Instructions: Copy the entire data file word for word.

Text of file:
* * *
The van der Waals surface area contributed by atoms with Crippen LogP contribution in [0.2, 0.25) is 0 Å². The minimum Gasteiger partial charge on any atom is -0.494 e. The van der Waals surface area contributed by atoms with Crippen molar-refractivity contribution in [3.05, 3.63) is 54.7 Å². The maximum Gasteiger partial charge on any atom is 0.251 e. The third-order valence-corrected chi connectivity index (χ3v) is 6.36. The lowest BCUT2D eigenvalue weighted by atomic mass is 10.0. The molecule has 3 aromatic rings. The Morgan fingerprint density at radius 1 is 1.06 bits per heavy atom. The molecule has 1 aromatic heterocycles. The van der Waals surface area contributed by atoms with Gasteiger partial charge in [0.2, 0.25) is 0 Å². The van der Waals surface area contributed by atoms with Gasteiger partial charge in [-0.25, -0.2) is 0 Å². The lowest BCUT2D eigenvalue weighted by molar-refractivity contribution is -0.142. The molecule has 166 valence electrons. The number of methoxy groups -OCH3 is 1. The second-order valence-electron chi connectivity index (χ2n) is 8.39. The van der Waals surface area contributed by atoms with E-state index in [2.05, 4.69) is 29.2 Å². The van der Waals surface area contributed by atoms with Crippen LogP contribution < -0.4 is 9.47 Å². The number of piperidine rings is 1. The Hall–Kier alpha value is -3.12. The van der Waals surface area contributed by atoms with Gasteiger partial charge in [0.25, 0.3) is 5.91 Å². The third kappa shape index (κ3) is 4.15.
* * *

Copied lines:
The van der Waals surface area contributed by atoms with Crippen LogP contribution in [0.2, 0.25) is 0 Å². The minimum Gasteiger partial charge on any atom is -0.494 e. The van der Waals surface area contributed by atoms with Crippen molar-refractivity contribution in [3.05, 3.63) is 54.7 Å². The maximum Gasteiger partial charge on any atom is 0.251 e. The third-order valence-corrected chi connectivity index (χ3v) is 6.36. The lowest BCUT2D eigenvalue weighted by atomic mass is 10.0. The molecule has 3 aromatic rings. The Morgan fingerprint density at radius 1 is 1.06 bits per heavy atom. The molecule has 1 aromatic heterocycles. The van der Waals surface area contributed by atoms with Gasteiger partial charge in [0.2, 0.25) is 0 Å². The van der Waals surface area contributed by atoms with Gasteiger partial charge in [-0.25, -0.2) is 0 Å². The lowest BCUT2D eigenvalue weighted by molar-refractivity contribution is -0.142. The molecule has 166 valence electrons. The number of methoxy groups -OCH3 is 1. The second-order valence-electron chi connectivity index (χ2n) is 8.39. The van der Waals surface area contributed by atoms with E-state index in [2.05, 4.69) is 29.2 Å². The van der Waals surface area contributed by atoms with Crippen LogP contribution < -0.4 is 9.47 Å². The number of piperidine rings is 1. The Hall–Kier alpha value is -3.12. The van der Waals surface area contributed by atoms with Gasteiger partial charge in [0.25, 0.3) is 5.91 Å². The third kappa shape index (κ3) is 4.15.